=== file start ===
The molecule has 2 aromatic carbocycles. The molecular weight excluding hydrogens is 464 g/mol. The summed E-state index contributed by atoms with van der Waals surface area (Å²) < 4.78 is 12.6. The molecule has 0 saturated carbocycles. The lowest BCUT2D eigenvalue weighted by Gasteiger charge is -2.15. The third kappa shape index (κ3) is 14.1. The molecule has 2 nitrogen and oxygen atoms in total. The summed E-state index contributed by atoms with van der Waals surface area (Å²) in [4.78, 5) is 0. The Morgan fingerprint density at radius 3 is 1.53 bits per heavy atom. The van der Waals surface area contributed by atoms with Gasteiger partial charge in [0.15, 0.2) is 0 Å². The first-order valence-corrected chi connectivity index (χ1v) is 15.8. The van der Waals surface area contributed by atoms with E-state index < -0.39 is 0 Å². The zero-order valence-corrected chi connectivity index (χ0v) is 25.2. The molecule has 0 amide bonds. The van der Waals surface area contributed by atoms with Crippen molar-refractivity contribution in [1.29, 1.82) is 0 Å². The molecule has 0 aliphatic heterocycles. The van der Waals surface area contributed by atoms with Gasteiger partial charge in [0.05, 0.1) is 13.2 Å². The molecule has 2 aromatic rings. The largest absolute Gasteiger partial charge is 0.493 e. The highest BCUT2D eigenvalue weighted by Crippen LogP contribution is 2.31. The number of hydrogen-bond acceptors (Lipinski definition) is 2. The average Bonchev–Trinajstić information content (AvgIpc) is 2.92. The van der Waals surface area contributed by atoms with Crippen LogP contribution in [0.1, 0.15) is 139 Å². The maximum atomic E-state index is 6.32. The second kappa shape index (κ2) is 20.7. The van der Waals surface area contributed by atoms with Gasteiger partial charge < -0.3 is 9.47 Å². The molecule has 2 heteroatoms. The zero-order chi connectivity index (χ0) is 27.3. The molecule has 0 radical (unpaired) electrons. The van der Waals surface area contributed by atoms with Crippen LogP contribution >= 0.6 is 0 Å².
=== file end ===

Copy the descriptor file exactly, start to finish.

The molecule has 2 aromatic carbocycles. The molecular weight excluding hydrogens is 464 g/mol. The summed E-state index contributed by atoms with van der Waals surface area (Å²) < 4.78 is 12.6. The molecule has 0 saturated carbocycles. The lowest BCUT2D eigenvalue weighted by Gasteiger charge is -2.15. The third kappa shape index (κ3) is 14.1. The molecule has 2 nitrogen and oxygen atoms in total. The summed E-state index contributed by atoms with van der Waals surface area (Å²) in [4.78, 5) is 0. The Morgan fingerprint density at radius 3 is 1.53 bits per heavy atom. The van der Waals surface area contributed by atoms with Gasteiger partial charge in [0.15, 0.2) is 0 Å². The first-order valence-corrected chi connectivity index (χ1v) is 15.8. The van der Waals surface area contributed by atoms with E-state index < -0.39 is 0 Å². The zero-order valence-corrected chi connectivity index (χ0v) is 25.2. The molecule has 0 amide bonds. The van der Waals surface area contributed by atoms with Crippen molar-refractivity contribution in [1.29, 1.82) is 0 Å². The molecule has 0 aliphatic heterocycles. The van der Waals surface area contributed by atoms with Gasteiger partial charge in [0.05, 0.1) is 13.2 Å². The molecule has 2 aromatic rings. The largest absolute Gasteiger partial charge is 0.493 e. The highest BCUT2D eigenvalue weighted by Crippen LogP contribution is 2.31. The number of hydrogen-bond acceptors (Lipinski definition) is 2. The average Bonchev–Trinajstić information content (AvgIpc) is 2.92. The van der Waals surface area contributed by atoms with Crippen LogP contribution in [0.1, 0.15) is 139 Å². The maximum atomic E-state index is 6.32. The second kappa shape index (κ2) is 20.7. The van der Waals surface area contributed by atoms with Gasteiger partial charge < -0.3 is 9.47 Å². The molecule has 2 heteroatoms. The zero-order chi connectivity index (χ0) is 27.3. The molecule has 0 radical (unpaired) electrons. The van der Waals surface area contributed by atoms with Crippen LogP contribution >= 0.6 is 0 Å².